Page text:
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MEXICO: Salesian Tijuana Project Serves More Than 9,000 People Living in Poverty

(MissionNewswire) Since 1987, the Salesian-run Tijuana Project has been providing services to migrants and poor youth living on the border between Mexico and the United States. The goal of the project is to create an extensive educational network in areas where poor youth are at risk of social exclusion. The project took shape through Salesian oratories and educational centers where children grow up learning to share faith, culture and sports within their communities.

The border between the United States and Mexico spans 1,969 miles and has more than 20 checkpoints along its route. Constant migration is taking place between the two countries with Mexican migrant workers traveling to U.S border towns seeking employment and immigrants from both countries crossing back and forth in addition to cases of undocumented Mexicans being repatriated.

Many border towns are plagued by crime and violence such as the illegal trafficking of drugs, weapons, money and people where the consequences of social and political tensions between the two nations are felt. Salesian missionaries have been working in Mexico and in these border towns for more than 25 years and have recently increased cooperation between the Salesian Province of Mexico-Guadalajara and the Province of USA West. The goal is to work together to address the increase of violence and insecurity in the region and launch proposals for education, social integration, drug prevention and combating the effects of organized crime.

According to UNICEF, there are 52 million people living in poverty in Mexico, approximately 45 percent of the country’s population. For children, the rate rises to just over 53 percent with more than 20 million youth estimated to be living in poverty and 5 million of those in extreme poverty.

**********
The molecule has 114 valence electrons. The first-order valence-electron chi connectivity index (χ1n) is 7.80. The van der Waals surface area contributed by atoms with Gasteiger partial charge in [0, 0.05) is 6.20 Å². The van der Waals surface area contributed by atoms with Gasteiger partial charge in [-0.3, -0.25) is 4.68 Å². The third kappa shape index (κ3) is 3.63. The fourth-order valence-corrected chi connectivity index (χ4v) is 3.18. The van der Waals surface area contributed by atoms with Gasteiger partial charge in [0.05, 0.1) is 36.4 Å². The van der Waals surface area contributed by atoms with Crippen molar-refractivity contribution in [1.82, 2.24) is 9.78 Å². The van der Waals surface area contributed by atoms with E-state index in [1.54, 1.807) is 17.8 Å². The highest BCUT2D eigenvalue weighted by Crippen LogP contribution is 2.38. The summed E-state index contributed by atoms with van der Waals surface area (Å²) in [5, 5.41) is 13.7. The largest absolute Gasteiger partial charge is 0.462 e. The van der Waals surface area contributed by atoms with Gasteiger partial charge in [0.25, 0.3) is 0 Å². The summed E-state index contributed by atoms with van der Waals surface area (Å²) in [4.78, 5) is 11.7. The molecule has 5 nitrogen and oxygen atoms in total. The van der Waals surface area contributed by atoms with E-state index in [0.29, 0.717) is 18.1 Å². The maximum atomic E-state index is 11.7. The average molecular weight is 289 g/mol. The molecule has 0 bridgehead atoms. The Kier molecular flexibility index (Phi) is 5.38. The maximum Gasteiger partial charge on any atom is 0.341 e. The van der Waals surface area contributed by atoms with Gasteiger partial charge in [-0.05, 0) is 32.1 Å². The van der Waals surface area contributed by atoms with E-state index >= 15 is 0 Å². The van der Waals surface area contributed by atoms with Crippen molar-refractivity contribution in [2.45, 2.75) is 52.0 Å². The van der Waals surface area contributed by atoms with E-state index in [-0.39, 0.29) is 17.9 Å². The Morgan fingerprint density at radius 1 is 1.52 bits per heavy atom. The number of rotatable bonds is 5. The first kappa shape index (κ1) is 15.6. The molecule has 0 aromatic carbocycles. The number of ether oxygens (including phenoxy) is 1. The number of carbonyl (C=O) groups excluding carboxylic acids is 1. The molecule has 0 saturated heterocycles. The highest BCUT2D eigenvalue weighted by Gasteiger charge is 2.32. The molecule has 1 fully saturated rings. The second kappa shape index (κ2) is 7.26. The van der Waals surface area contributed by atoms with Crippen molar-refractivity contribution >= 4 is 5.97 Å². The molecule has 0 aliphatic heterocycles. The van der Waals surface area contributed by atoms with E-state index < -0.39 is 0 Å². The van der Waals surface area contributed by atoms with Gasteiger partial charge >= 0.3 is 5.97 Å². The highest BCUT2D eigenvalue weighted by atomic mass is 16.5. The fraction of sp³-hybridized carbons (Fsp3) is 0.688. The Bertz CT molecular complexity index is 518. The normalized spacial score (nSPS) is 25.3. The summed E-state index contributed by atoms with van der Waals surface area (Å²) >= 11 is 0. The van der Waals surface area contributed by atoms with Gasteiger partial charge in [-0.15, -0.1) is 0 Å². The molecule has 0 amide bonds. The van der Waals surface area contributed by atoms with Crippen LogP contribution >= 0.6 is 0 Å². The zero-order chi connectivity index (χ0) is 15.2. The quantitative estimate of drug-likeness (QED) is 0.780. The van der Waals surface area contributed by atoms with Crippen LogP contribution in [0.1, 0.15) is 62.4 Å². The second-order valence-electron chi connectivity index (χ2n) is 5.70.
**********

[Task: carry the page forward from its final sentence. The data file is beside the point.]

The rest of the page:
Salesian missionaries in Mexico primarily direct their efforts toward the country’s at-risk youth, including girls and young mothers. Creating safe havens and improving educational opportunities are essential to deter youth from life on the streets where they are susceptible to drugs and gang violence.

“Young people need environments where they feel safe,” says Father Mark Hyde, executive director of Salesian Missions, the U.S. development arm of the Salesians of Don Bosco. “In many Mexican cities that are branded as violent and chaotic, Salesian work has revealed that there are many youth living there who are full of dreams and talents and who have high hopes for a productive and happy future free from violence.”

Currently, the Tijuana Project is serving more than 9,000 people in six Salesian oratories, a parish and a public dining hall which serves food to close to a thousand homeless and migrant people every day. The entire project is facilitated by six Salesian missionaries with the help of volunteers, local collaborators and benefactors in both Mexico and the United States.

In support of the project, Salesian missionaries in the U.S. have been organizing “missionary weeks” for young volunteers. This year, volunteers from Bellflower, California worked together in the oratories and in the public dining hall where they fed those in need, organized activities for children and accompanied youth in charitable activities.

“Every day there was a chance to give of their best for the good of others. There is not much time to rest in Tijuana, there is so much work to be done,” said Armando Prieto, one of the volunteers taking part in a missionary week.

Innovative Salesian programs in Mexico are preventing poor children from dropping out of school and are providing important opportunities for their future. At-risk children take part in Salesian programs that integrate education, social activities and technical training. Classes are also offered in sports, music, dance and drama and give youth access to safe environments and adults who serve as mentors. The goal is to guide youth back into mainstream education so that they can reach their full potential.

“Salesian missionaries in these communities continue to provide education, safety and the promise of a better future for youth in need,” adds Fr. Hyde. “Our programs in Mexico differ depending upon the needs of each specific community but they all share the goal of providing education while building a sense of dignity and self-worth.”



ANS – Mexico – A mission of solidarity with those most in need

UNICEF – Mexico